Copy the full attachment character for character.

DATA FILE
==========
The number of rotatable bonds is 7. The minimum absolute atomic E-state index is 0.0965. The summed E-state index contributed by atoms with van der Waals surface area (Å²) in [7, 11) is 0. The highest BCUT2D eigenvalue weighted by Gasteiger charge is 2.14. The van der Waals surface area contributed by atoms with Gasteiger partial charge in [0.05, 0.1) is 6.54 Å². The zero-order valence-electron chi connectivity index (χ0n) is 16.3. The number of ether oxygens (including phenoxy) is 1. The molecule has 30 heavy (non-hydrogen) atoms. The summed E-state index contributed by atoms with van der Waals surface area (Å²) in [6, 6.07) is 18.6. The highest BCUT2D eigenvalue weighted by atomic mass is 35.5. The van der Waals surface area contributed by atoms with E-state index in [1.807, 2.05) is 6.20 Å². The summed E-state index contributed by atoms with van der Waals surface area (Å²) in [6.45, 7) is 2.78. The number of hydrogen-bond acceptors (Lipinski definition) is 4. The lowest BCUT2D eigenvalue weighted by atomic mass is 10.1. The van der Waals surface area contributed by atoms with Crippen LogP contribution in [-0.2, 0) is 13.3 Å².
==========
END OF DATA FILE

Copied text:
The number of rotatable bonds is 7. The minimum absolute atomic E-state index is 0.0965. The summed E-state index contributed by atoms with van der Waals surface area (Å²) in [7, 11) is 0. The highest BCUT2D eigenvalue weighted by Gasteiger charge is 2.14. The van der Waals surface area contributed by atoms with Gasteiger partial charge in [0.05, 0.1) is 6.54 Å². The zero-order valence-electron chi connectivity index (χ0n) is 16.3. The number of ether oxygens (including phenoxy) is 1. The molecule has 30 heavy (non-hydrogen) atoms. The summed E-state index contributed by atoms with van der Waals surface area (Å²) in [6, 6.07) is 18.6. The highest BCUT2D eigenvalue weighted by atomic mass is 35.5. The van der Waals surface area contributed by atoms with E-state index in [1.807, 2.05) is 6.20 Å². The summed E-state index contributed by atoms with van der Waals surface area (Å²) in [6.45, 7) is 2.78. The number of hydrogen-bond acceptors (Lipinski definition) is 4. The lowest BCUT2D eigenvalue weighted by atomic mass is 10.1. The van der Waals surface area contributed by atoms with Crippen LogP contribution in [-0.2, 0) is 13.3 Å².